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IN PART 1 yesterday, we learned that the 1903 Wright Flyer was powered by a horizontally aligned inline-four designed and fabricated by the brothers themselves and their mechanician Charlie Taylor. Their design criteria were simple: ample power, yet light weight. Several of their engineering responses were innovative indeed, for example. the aluminum alloy crankcase described in Part 1 and shown here. In Part 2, we’ll examine other aspects that were perhaps more traditional.
Other features of the Wright engine were relatively unsophisticated. Its intake valves, on the upside of the engine, were of the atmospheric variety, opened solely by partial vacuum created by the pistons’ intake stroke.
The exhaust valves below the combustion chambers were mechanically actuated, their camshaft doing double duty in operating each cylinder’s make-and-break ignition. No spark plugs were fitted.
The engine was water-cooled, its cylinders (but not combustion chambers) encased in a jacket fed from a radiator mounted to a wing strut. One source claims this was solely for replenishment with neither circulation nor heat transfer. I’m more confident with an analysis offered by NASA’s Glenn Research Center describing this system’s gravity-feed (that is, sans water pump) operation.
Taylor described the engine’s ignition: “The spark was made by the opening and closing of two contact points inside the combustion chamber. These were operated by shafts and cams geared to the main camshaft. The ignition switch was an ordinary single-throw knife switch we bought from a hardware store.”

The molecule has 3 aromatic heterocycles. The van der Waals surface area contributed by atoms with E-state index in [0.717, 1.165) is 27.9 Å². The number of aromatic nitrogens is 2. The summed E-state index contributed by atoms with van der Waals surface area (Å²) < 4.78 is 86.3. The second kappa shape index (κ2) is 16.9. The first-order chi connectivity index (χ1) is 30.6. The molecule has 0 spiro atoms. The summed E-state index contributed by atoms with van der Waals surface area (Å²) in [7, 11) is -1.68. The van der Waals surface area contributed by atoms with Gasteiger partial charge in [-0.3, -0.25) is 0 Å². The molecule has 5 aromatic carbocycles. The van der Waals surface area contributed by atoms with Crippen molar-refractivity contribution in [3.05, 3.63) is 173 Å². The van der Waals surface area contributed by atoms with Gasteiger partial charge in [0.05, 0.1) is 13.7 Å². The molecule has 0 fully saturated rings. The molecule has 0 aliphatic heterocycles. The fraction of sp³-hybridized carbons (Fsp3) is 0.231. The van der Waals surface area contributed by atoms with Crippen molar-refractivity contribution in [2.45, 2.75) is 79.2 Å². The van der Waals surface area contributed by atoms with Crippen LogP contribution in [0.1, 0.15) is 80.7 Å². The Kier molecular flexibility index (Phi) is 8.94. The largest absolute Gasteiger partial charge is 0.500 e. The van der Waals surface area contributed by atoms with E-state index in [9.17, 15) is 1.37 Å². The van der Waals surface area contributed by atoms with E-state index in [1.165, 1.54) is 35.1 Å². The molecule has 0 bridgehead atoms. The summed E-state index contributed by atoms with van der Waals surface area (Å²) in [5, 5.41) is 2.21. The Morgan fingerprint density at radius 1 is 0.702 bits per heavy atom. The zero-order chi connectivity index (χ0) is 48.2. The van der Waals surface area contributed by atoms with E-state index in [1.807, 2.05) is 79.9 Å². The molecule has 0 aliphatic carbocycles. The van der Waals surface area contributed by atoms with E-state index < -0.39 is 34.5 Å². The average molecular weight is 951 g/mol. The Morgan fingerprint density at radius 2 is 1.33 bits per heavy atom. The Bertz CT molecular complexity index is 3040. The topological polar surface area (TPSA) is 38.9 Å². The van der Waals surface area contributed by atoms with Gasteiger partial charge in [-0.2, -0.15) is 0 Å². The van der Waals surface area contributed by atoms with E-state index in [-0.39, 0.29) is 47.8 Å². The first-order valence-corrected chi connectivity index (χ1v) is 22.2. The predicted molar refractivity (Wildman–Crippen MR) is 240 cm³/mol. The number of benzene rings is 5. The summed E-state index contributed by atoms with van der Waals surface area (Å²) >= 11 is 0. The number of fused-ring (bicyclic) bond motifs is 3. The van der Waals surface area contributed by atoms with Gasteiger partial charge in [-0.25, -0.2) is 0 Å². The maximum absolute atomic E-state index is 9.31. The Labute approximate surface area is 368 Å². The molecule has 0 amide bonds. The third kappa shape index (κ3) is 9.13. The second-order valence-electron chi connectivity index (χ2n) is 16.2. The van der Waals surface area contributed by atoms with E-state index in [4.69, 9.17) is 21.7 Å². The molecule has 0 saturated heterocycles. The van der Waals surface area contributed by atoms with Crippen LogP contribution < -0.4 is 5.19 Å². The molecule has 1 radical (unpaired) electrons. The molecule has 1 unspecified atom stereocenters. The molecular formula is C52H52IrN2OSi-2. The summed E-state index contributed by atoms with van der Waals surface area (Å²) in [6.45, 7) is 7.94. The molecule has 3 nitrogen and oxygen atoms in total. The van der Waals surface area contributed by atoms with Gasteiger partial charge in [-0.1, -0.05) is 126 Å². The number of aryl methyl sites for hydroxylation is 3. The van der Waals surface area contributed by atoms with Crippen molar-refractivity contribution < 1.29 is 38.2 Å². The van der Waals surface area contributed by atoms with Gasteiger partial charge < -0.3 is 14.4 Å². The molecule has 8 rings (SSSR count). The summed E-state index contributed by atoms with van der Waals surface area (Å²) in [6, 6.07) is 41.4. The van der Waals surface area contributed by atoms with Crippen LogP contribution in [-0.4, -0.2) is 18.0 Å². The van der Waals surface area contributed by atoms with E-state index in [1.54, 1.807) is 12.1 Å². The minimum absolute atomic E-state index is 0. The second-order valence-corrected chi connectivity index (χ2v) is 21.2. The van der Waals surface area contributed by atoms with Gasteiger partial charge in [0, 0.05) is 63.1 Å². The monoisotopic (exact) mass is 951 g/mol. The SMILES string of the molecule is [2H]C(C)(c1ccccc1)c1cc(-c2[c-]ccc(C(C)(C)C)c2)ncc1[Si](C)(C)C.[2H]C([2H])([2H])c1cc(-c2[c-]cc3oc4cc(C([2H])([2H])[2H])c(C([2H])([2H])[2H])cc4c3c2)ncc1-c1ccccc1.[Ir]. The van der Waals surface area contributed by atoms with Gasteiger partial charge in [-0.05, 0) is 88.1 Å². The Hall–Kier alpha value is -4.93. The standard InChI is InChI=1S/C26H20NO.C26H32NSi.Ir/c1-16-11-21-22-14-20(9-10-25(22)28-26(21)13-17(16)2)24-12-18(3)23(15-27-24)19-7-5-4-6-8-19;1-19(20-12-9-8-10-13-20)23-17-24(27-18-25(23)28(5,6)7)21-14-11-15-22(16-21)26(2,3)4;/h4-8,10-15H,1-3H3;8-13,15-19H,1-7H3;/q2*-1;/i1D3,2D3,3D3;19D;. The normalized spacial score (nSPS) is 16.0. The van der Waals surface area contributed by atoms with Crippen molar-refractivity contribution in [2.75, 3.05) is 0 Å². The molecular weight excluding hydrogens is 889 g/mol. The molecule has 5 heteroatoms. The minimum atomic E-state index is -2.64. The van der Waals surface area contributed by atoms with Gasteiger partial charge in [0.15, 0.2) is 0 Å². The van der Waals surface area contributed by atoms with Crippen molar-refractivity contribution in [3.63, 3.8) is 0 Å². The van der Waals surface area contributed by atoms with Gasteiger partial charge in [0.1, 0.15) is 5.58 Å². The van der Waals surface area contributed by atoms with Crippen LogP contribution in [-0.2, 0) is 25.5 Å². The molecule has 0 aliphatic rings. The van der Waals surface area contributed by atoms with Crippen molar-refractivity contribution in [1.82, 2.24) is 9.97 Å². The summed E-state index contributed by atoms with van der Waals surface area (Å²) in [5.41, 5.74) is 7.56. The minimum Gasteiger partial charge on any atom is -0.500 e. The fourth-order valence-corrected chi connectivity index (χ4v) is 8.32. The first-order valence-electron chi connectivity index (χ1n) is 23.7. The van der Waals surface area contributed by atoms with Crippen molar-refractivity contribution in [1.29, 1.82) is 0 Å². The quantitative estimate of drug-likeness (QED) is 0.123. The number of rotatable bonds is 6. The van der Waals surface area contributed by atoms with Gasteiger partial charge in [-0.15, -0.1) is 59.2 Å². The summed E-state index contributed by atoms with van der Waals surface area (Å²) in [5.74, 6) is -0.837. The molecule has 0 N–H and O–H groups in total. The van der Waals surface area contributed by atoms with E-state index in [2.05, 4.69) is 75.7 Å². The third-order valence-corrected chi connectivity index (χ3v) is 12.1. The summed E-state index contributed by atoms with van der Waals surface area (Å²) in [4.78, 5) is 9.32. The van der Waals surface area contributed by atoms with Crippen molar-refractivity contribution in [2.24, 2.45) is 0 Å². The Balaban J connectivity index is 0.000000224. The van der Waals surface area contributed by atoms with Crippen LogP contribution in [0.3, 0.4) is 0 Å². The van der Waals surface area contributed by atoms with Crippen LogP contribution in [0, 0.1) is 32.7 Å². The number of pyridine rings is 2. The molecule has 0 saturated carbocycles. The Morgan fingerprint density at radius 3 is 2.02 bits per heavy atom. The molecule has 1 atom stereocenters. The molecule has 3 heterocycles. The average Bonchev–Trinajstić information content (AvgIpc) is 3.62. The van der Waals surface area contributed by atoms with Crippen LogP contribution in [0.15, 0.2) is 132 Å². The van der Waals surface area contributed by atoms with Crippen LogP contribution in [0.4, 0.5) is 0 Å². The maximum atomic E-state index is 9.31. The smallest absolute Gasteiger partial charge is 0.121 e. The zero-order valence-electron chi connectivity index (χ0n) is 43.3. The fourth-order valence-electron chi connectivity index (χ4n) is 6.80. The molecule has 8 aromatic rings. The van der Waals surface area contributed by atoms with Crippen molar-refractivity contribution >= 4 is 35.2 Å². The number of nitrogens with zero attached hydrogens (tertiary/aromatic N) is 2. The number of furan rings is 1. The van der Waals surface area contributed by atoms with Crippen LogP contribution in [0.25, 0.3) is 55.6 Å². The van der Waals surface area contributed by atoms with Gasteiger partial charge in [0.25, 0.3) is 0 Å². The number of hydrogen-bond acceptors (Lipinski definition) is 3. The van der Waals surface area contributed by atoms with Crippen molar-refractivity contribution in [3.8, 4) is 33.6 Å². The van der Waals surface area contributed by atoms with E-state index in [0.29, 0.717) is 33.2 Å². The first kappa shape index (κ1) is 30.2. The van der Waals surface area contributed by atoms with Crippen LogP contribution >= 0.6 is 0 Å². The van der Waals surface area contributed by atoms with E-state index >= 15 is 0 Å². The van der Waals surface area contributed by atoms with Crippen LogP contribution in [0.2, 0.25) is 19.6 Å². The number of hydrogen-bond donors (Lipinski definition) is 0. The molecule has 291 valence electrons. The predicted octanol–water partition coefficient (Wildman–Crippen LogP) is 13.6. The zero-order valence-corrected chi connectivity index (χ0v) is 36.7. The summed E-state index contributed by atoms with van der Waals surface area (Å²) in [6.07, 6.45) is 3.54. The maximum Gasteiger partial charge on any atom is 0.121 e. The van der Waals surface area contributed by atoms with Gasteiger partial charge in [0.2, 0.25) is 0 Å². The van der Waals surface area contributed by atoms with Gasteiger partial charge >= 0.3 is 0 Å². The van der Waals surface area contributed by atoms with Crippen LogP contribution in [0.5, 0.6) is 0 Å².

“Dry batteries,” Taylor said, “were used for starting the engine, and then we switched onto a magneto bought from Dayton Electric Company.”
Fuel delivery was rudimentary: A 22-oz. canister was attached to a wing strut, its gasoline fed by gravity alone down a tube to the engine. There was no throttle; a simple petcock controlled flow.
“There was no carburetor as we know it today,” Taylor said. “The fuel was fed into a shallow chamber in the manifold. Raw gas blended with air in this chamber, which was next to the cylinder and heat up rather quickly, thus helping to vaporize the mixture. The engine was started by priming each cylinder with a few drops of raw gas.”
The original Wright Flyer powerplant was first run on February 12, 1903. According to wrightbrothers.org, “The very next day it overheated and seized up on the bench during a test run. New castings arrived from the foundry on 20 April 1903 and Charlie had the engine rebuilt and read to go by early June.”
On December 17, 1903, near Kitty Hawk, North Carolina, the engine ran just fine. It initially propelled Orville for 120 ft. and 12 seconds. Before the day was over, Wilbur traveled 852 ft. in 59 seconds, averaging about 9.8 mph. Not bad for a 12-hp aircraft. Not bad at all. ds
© Dennis Simanaitis, SimanaitisSays.com, 2018